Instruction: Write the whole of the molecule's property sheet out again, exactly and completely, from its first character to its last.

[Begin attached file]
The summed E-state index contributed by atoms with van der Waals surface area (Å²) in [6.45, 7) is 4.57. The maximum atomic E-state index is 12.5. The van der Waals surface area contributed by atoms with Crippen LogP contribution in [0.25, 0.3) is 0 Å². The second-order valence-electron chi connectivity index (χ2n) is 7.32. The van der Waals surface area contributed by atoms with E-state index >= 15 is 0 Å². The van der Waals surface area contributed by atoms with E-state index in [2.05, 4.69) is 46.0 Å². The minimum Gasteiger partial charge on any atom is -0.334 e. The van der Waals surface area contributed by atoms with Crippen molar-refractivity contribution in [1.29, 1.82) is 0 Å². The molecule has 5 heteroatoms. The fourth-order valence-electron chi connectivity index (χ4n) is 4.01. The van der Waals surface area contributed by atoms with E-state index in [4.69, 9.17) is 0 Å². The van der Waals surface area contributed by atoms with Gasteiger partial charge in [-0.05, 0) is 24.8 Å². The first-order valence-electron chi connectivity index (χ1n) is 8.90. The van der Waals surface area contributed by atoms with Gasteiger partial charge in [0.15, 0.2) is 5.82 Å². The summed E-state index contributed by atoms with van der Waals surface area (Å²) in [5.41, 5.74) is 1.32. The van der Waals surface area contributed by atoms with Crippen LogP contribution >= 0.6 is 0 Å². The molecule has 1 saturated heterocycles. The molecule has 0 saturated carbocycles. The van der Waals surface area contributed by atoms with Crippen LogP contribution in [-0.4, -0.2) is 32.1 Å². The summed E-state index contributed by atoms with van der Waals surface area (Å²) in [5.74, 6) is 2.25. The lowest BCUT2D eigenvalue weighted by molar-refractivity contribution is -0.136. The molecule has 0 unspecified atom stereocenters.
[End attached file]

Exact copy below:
The summed E-state index contributed by atoms with van der Waals surface area (Å²) in [6.45, 7) is 4.57. The maximum atomic E-state index is 12.5. The van der Waals surface area contributed by atoms with Crippen LogP contribution in [0.25, 0.3) is 0 Å². The second-order valence-electron chi connectivity index (χ2n) is 7.32. The van der Waals surface area contributed by atoms with E-state index >= 15 is 0 Å². The van der Waals surface area contributed by atoms with E-state index in [2.05, 4.69) is 46.0 Å². The minimum Gasteiger partial charge on any atom is -0.334 e. The van der Waals surface area contributed by atoms with Crippen molar-refractivity contribution in [1.29, 1.82) is 0 Å². The molecule has 5 heteroatoms. The fourth-order valence-electron chi connectivity index (χ4n) is 4.01. The van der Waals surface area contributed by atoms with E-state index in [4.69, 9.17) is 0 Å². The van der Waals surface area contributed by atoms with Gasteiger partial charge in [-0.05, 0) is 24.8 Å². The first-order valence-electron chi connectivity index (χ1n) is 8.90. The van der Waals surface area contributed by atoms with Gasteiger partial charge in [0.15, 0.2) is 5.82 Å². The summed E-state index contributed by atoms with van der Waals surface area (Å²) in [5.41, 5.74) is 1.32. The van der Waals surface area contributed by atoms with Crippen LogP contribution >= 0.6 is 0 Å². The molecule has 1 saturated heterocycles. The molecule has 0 saturated carbocycles. The van der Waals surface area contributed by atoms with Crippen LogP contribution in [-0.4, -0.2) is 32.1 Å². The summed E-state index contributed by atoms with van der Waals surface area (Å²) in [5.74, 6) is 2.25. The lowest BCUT2D eigenvalue weighted by molar-refractivity contribution is -0.136. The molecule has 0 unspecified atom stereocenters.